Crisis has put EMU at crossroads with no real signposts for way forward
Many doubt that the eurozone nations have capacity to adapt
IRELAND is not the only country with serious questions to answer in the wake of the global crisis. Economies and financial systems right around the world have proven far less 'robust' than we thought.
This new uncertainty is driving major debate about the future direction of the single European currency; a debate which will have significant consequences for Ireland.
Perhaps Europe's founding fathers might have expected that the single currency would have provided more shelter from the economic and financial storm. However, the events of the past couple of years have underlined the fact that the very essence of modern economic activity and financial systems is their global nature.
Judged in terms of the immediate blow to growth and jobs, the eurozone seems to have navigated the crisis as well as, or slightly better than, some other major economic areas. That said, the key lessons of the crisis will only be learned from the capacity of economies to respond and recover in a sustainable and reasonably speedy manner.
It may be some time before we can draw definitive conclusions on this score but it is clear that the eurozone faces serious challenges and it is worth examining how it has met them so far.
The response of the European Central Bank (ECB) to the crisis was both better and worse than might have been expected. It acted swiftly to support the financial system in 2007 but it resolutely refused to cut its interest rates until October 2008. So it could be argued that the ECB was relatively slow to grasp the enormity of the problem facing the global economy.
When it did act, the ECB succeeded in driving short-term rates down to exceptionally low levels and delivered some measure of stability to money markets across countries facing markedly different circumstances.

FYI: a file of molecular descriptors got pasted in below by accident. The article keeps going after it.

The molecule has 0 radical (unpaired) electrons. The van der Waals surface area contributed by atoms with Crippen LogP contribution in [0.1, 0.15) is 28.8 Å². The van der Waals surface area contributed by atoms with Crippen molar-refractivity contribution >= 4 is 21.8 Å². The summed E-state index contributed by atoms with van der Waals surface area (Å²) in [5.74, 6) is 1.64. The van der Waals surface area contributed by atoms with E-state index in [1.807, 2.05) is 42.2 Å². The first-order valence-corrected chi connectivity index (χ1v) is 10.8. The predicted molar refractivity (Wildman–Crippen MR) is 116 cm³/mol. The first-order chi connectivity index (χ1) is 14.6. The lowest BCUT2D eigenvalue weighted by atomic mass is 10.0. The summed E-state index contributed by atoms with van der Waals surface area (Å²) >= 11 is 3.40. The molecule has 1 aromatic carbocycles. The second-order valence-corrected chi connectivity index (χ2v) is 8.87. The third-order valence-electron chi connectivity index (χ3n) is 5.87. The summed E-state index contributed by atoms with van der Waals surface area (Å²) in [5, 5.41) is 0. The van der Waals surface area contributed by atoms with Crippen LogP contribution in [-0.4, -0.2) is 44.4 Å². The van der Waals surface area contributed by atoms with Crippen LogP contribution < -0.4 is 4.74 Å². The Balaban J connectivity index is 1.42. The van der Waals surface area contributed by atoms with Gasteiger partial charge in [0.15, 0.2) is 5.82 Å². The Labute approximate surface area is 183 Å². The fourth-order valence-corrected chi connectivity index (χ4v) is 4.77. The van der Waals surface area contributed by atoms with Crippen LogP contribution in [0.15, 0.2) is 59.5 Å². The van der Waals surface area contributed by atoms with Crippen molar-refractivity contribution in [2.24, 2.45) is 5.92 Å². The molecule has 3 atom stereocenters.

The crisis highlighted the comparatively narrow mandate of the ECB, but it also showed it to be less dogmatic than its critics might have envisaged. Unfortunately, we also learned that the ECB is overburdened because of the absence of any other significant economic authority in the eurozone.
A clear 'fault line' in eurozone structures has been the absence of mechanisms to mimic the capacity of a federal government, such as that of the US, to implement decisive and speedy policy actions across the federal region.
In saying this, two caveats must be borne in mind. First of all, 'automatic stabilisers,' such as welfare payments, are much more important in many eurozone countries than in many states of the US. As a result, the jobs impact of the downturn was a good deal less than in the US. Second, the crisis has exposed frailties in economic systems right around the world. So, it would be wrong to suggest that the single currency is uniquely flawed.
But any union between sovereign states is fundamentally different to the relationship between regions in the same country because the distribution of pain and gain between countries matters hugely. For this reason, the policy infrastructure and instruments of the eurozone have proven inadequate.
At present, attention is focused primarily, and justifiably, on major failings in Greek economic management, but difficulties run deeper and wider. Europe needs both credible short-term solutions and radical long-term changes to the way policy is made and policed across the eurozone.